3. Yes, I think about suicide and always have. No to the rest of the questions because I don’t want to hurt my family, first parents, now children. I was an only child, and now I am my children’s only real parent, since their father is an asshole. I’ve also committed to take care of my kitty and he’s very healthy. But other than those things, life seems so pointless and most days full of aches and pain. Not to mention I’d probably screw it up, lol

  4. I love how you are a mental health advocate.. It inspires me so so much❤️❤️ I also sometimes have suicidal thoughts but I just push them away. This is because if I react to those feelings and emotions then it will hurt the people closer to me. I am here if you ever want to talk

    Ami 💕

  5. I’ve never actually attempted, but have had suicidal ideations many, many times. It is something I often think about on a daily basis, but try not to obsess on. I don’t think I would ever actually try to do it as long as my husband is alive, but if he passed away and I were alone and unable to find sufficient help to carry on, I fear that may end up being my future. I hope not though.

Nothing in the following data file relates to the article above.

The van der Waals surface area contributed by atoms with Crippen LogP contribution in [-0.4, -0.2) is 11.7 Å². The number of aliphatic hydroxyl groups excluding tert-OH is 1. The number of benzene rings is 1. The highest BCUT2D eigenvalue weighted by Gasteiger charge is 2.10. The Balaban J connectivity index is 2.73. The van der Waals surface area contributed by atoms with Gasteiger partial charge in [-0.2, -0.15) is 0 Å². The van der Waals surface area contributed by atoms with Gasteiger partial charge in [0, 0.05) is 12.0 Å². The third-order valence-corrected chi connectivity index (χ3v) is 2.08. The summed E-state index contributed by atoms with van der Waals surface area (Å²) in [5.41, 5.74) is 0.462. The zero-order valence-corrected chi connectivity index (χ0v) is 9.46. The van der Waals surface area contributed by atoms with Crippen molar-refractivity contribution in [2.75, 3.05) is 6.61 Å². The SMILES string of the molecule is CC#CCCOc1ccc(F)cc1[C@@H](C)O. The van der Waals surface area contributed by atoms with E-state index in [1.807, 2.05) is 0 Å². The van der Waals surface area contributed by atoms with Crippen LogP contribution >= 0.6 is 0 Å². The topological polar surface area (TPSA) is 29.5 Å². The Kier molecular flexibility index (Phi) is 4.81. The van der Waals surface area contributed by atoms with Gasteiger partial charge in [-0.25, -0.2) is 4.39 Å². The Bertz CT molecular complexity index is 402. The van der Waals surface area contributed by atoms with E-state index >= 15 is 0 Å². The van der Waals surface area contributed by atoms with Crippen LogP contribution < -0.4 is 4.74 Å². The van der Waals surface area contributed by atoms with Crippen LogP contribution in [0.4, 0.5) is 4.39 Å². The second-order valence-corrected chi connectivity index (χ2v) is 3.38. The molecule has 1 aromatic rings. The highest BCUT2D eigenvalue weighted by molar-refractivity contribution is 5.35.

6. 10 years ago, I held a knife to my heart while 5 months pregnant. Things can sometimes get real sad and dark – it’s a daily conscious choice of hard work to keep me above all that. I am grateful to be where I am now, and also to belong to such a candid and comprehensive tribe online.
    loads of virtual hugs to all